The animal health industry plays a key role in livestock protection as a provider of tools to help prevent, control and manage animal diseases affecting Europe’s farming community. Thanks to these tools (vaccines and medicines) Europe has been successful in managing animal diseases such as salmonella, bluetongue or foot and mouth disease which just years ago posed serious threats to animal health, food safety and public health.
The industry remains acutely aware of future critical challenges however and strives to continue developing advanced solutions that protect both animal and human health. Below you will find links to a number of fact sheets outlining some of the successes experienced thanks to animal health products.
In the EU, Salmonella is the most frequently reported cause of food-borne outbreaks, with eggs and products made with raw eggs being the most important food vehicles in these outbreaks.
The disease symptoms may vary. Infections by serotypes, like Salmonella enteritidis and Salmonella typhimurium, only cause moderate symptoms in poultry, whereas infections in people result in nausea, vomiting, abdominal cramps or diarrhea. Headache and fatigue are also possible. These symptoms can be severe, especially in young children and the elderly. S.enteritidis and S.typhimurium are the most frequently reported serotypes. In 2009 75.6% of all people-confirmed cases were attributed to these two types.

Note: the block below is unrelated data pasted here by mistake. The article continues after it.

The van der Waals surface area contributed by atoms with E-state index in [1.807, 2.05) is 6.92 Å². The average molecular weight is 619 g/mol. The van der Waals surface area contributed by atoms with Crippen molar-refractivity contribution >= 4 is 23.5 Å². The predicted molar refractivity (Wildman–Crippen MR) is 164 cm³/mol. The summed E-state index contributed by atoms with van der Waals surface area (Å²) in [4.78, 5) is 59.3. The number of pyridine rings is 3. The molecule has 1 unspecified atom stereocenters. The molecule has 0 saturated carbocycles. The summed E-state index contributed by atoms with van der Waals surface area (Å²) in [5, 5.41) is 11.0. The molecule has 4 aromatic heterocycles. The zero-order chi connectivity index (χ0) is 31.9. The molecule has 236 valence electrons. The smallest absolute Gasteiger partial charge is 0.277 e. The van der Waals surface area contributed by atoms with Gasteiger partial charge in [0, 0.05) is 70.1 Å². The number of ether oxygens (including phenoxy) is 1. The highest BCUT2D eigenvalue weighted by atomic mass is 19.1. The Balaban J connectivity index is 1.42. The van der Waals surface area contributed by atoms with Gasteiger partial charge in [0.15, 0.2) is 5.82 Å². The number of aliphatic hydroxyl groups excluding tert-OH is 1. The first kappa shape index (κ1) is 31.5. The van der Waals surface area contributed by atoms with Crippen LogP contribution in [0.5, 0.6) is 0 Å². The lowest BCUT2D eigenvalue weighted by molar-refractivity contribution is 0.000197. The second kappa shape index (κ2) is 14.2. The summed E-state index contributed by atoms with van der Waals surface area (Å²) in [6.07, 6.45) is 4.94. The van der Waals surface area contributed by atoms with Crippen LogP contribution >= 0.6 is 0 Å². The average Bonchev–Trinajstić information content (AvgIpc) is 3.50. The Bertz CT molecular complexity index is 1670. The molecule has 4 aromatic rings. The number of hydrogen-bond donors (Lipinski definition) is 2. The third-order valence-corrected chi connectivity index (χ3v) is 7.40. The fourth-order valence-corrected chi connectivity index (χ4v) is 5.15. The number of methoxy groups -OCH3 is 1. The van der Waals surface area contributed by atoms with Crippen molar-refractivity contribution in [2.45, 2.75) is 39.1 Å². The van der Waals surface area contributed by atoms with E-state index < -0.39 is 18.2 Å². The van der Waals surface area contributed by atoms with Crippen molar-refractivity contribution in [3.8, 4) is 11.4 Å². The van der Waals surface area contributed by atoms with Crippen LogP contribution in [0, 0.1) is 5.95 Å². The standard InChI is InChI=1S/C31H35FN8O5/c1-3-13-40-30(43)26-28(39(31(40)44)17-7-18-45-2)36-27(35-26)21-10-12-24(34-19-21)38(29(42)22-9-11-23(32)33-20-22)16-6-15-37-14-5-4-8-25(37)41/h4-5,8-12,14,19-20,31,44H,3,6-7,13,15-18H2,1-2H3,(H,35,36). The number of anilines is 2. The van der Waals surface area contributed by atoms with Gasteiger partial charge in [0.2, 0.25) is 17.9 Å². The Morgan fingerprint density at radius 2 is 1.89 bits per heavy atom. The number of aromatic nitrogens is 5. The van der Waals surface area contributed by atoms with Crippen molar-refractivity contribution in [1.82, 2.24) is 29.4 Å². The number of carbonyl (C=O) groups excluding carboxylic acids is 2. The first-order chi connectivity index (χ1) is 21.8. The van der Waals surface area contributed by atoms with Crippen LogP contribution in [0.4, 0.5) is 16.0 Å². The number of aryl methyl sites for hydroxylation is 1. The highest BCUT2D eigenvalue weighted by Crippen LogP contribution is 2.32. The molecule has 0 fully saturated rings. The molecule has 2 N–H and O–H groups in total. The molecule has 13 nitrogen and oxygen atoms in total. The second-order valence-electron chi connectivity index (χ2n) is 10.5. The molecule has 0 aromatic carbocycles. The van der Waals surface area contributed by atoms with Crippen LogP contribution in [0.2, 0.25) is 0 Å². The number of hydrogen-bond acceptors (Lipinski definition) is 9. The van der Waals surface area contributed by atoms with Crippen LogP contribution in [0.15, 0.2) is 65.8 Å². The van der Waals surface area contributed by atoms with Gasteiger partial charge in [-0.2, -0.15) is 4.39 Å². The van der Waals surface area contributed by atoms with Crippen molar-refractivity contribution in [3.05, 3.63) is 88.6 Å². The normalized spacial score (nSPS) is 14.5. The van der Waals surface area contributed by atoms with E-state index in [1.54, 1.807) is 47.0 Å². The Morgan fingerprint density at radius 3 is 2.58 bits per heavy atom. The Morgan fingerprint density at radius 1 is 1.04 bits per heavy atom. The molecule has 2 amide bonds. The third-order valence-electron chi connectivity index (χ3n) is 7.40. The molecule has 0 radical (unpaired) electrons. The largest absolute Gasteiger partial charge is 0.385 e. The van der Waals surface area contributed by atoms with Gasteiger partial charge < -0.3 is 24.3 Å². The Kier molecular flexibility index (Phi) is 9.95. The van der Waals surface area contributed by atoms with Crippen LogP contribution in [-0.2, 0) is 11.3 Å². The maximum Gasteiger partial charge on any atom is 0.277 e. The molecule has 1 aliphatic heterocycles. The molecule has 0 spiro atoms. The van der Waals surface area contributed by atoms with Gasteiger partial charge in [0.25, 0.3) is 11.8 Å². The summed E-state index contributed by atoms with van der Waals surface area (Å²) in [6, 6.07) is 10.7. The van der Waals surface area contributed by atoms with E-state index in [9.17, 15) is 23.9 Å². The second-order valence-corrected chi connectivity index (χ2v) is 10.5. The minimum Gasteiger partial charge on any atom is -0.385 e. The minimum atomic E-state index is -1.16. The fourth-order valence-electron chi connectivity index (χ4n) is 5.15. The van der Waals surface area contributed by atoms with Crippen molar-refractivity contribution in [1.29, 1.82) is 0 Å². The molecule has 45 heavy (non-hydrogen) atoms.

In the EU, legislation requires that eggs from flocks that are (suspected of being) infected with Salmonella serotypes with a potential public health significance may only be used for human consumption if treated in a manner that guarantees the destruction of all Salmonella serotypes. In 2010 a Salmonella infection on two US-layer farms resulted in a nationwide recall of more than 0.5 billion eggs.
EFSA has estimated that the overall economic burden of human salmonellosis could be as high as EUR 3 billion a year. In the EU, 95,548 confirmed human cases were reported in 2011, representing a statistically significant decreasing trend as compared to 195,947 cases in 2004. This substantial reduction represents major material cost-savings in primary medical care, hospitalisation, sick-leave and lost productivity.
Vaccines that protect poultry against Salmonella infections are available. If correctly used, these vaccines are important elements of effective Salmonella control programmes. The success of Salmonella vaccination is observed in all countries where these vaccines have been used appropriately and is confirmed by reports by corresponding authorities.
In some quality assurance programs, like the Lion Code in the UK, the use of Salmonella-vaccines is obligatory. In the UK a major reduction in the incidence of human salmonellosis was observed after vaccination against S. enteritidis was introduced in a large part of the UK egg industry.